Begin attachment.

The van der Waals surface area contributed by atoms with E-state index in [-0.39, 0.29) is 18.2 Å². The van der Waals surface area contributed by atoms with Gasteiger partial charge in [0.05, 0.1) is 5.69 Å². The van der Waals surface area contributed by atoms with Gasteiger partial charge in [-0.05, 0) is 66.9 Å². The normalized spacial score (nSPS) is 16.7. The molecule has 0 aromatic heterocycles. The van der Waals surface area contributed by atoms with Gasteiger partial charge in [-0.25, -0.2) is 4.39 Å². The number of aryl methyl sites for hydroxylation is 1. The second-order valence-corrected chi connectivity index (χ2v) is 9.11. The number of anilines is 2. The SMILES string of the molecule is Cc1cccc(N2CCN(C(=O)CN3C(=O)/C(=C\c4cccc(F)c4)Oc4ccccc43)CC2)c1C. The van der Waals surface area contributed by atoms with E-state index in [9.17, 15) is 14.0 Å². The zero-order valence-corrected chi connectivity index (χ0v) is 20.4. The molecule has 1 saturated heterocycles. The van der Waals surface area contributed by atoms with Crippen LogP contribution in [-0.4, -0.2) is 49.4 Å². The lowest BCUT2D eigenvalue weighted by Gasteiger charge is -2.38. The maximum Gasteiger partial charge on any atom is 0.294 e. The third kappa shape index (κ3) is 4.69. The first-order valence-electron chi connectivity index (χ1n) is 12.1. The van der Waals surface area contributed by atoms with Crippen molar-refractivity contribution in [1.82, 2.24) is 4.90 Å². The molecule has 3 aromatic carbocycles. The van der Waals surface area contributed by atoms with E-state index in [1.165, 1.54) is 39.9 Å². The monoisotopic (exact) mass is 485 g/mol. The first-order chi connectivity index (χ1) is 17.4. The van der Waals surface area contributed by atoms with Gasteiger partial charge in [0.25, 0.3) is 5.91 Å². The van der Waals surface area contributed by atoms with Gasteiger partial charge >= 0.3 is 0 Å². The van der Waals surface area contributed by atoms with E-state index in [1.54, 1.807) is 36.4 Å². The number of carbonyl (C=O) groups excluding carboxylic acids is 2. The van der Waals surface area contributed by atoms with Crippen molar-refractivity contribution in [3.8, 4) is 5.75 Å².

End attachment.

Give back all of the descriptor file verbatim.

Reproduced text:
The van der Waals surface area contributed by atoms with E-state index in [-0.39, 0.29) is 18.2 Å². The van der Waals surface area contributed by atoms with Gasteiger partial charge in [0.05, 0.1) is 5.69 Å². The van der Waals surface area contributed by atoms with Gasteiger partial charge in [-0.05, 0) is 66.9 Å². The normalized spacial score (nSPS) is 16.7. The molecule has 0 aromatic heterocycles. The van der Waals surface area contributed by atoms with Gasteiger partial charge in [-0.25, -0.2) is 4.39 Å². The number of aryl methyl sites for hydroxylation is 1. The second-order valence-corrected chi connectivity index (χ2v) is 9.11. The number of anilines is 2. The SMILES string of the molecule is Cc1cccc(N2CCN(C(=O)CN3C(=O)/C(=C\c4cccc(F)c4)Oc4ccccc43)CC2)c1C. The van der Waals surface area contributed by atoms with E-state index in [9.17, 15) is 14.0 Å². The zero-order valence-corrected chi connectivity index (χ0v) is 20.4. The molecule has 1 saturated heterocycles. The van der Waals surface area contributed by atoms with Crippen LogP contribution in [-0.4, -0.2) is 49.4 Å². The lowest BCUT2D eigenvalue weighted by Gasteiger charge is -2.38. The maximum Gasteiger partial charge on any atom is 0.294 e. The third kappa shape index (κ3) is 4.69. The first-order valence-electron chi connectivity index (χ1n) is 12.1. The van der Waals surface area contributed by atoms with Crippen molar-refractivity contribution in [1.82, 2.24) is 4.90 Å². The molecule has 3 aromatic carbocycles. The van der Waals surface area contributed by atoms with E-state index in [1.165, 1.54) is 39.9 Å². The monoisotopic (exact) mass is 485 g/mol. The first-order chi connectivity index (χ1) is 17.4. The van der Waals surface area contributed by atoms with Gasteiger partial charge in [0.25, 0.3) is 5.91 Å². The van der Waals surface area contributed by atoms with Gasteiger partial charge >= 0.3 is 0 Å². The van der Waals surface area contributed by atoms with E-state index in [1.54, 1.807) is 36.4 Å². The number of carbonyl (C=O) groups excluding carboxylic acids is 2. The van der Waals surface area contributed by atoms with Crippen molar-refractivity contribution in [3.8, 4) is 5.75 Å².